The new top doctor at Atlantic Health System views mentoring as one of her favorite job responsibilities.
Every member of a health system has a responsibility to promote quality care, the new chief clinical officer of Atlantic Health System says.
Suja Mathew, MD, was recently hired to serve as executive vice president and chief clinical officer of the Morristown, New Jersey-based health system. Before joining Atlantic, she was the chair of medicine for the Cook County Health and Hospitals System in Cook County , Illinois.
HealthLeaders recently talked with Mathew about a range of issues, including quality care, patient access, research and academic programs, and mentoring. The following is a transcript of that discussion, which has been edited for brevity and clarity.
HealthLeaders: As chief clinical officer, how can you promote quality care?
Suya Mathew: Every individual in this organization must promote quality care. That applies to every clinical individual and every non-clinical individual. We all need to be committed to providing quality care.
Having said that, as chief clinical officer, our quality and patient safety programs roll up to me, so I have direct accountability. We have a long history of being recognized as a high-quality provider of patient care and a safe provider of patient care. I will be looking at our programs—always looking to see where we can improve. My goal is to be better. We are great now and we are going to be better. As our environment continues to shift and as challenges in our industry continue to affect us, we will be looking for opportunities to improve.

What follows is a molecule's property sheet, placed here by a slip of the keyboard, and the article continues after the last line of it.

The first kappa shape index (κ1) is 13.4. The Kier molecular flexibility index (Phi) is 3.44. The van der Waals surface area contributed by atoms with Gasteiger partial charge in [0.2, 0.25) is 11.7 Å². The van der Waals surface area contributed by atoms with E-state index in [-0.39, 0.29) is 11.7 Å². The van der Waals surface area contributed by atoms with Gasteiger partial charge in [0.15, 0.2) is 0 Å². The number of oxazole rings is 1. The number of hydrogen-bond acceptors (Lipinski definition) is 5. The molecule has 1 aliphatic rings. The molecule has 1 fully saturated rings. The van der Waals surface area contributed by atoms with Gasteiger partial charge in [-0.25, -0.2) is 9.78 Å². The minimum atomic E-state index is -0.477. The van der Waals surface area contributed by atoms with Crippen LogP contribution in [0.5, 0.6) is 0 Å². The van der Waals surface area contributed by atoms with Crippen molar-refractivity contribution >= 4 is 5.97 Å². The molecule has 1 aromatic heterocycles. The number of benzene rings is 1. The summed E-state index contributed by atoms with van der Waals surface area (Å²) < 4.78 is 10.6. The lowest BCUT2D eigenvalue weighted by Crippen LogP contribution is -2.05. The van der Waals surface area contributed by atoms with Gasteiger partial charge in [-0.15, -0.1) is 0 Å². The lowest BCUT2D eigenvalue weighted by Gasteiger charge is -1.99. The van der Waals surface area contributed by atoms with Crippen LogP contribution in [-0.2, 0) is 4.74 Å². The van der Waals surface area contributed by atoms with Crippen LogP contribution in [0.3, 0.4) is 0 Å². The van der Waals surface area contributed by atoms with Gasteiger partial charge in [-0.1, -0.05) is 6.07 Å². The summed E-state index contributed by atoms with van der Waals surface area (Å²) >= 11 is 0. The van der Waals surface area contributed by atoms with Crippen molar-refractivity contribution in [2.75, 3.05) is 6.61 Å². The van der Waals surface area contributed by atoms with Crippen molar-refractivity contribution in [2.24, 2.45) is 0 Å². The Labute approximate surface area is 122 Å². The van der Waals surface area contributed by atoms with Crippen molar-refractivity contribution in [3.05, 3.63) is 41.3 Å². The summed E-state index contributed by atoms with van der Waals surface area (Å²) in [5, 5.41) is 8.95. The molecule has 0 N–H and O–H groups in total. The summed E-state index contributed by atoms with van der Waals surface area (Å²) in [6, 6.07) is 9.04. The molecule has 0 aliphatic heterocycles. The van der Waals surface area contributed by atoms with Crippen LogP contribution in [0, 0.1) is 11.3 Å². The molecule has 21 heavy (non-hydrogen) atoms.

HL: How are you going to approach improving patient access to Atlantic’s network of care?
Matthew: The key is to ensure no matter where a patient or family member enters the Atlantic Health System that individual will have access to the very best care that we offer should they need it. My goal is to make sure that we continue to look at what our patients and our communities need in place where they are and to match that up with the resources that we have in local communities.
I also want to create clear routes where patients can, if needed, access our secondary and tertiary services. So, when they need to stay healthy, we want to achieve that locally; but when they need a higher level of care, they will be able to access all of the resources that we have at Atlantic.
HL: How are you going to approach elevating the health system’s research and academic programs?
Matthew: Clinical work and academic programs are symbiotic. We provide outstanding clinical care at Atlantic, and that is exactly the type of system where you want to educate learners. That is also the type of system where you want to conduct research. These areas fuel each other.
We are already providing excellent clinical care, we are already doing meaningful research particularly in clinical trials, and we are already doing impactful medical education. We are going to try to continue to build the connections between each of those three pieces of work so that our research and our clinical trials elevate the clinical services that we can provide to our patients. We want our educational programs to elevate the clinical interaction that we have with our patients. We want the great clinical work that we are doing to be fully leveraged to educate our learners and clinicians of tomorrow.
HL: How did serving as chair of medicine for the Cook County Health and Hospital System prepare you for the role as chief clinical officer at Atlantic?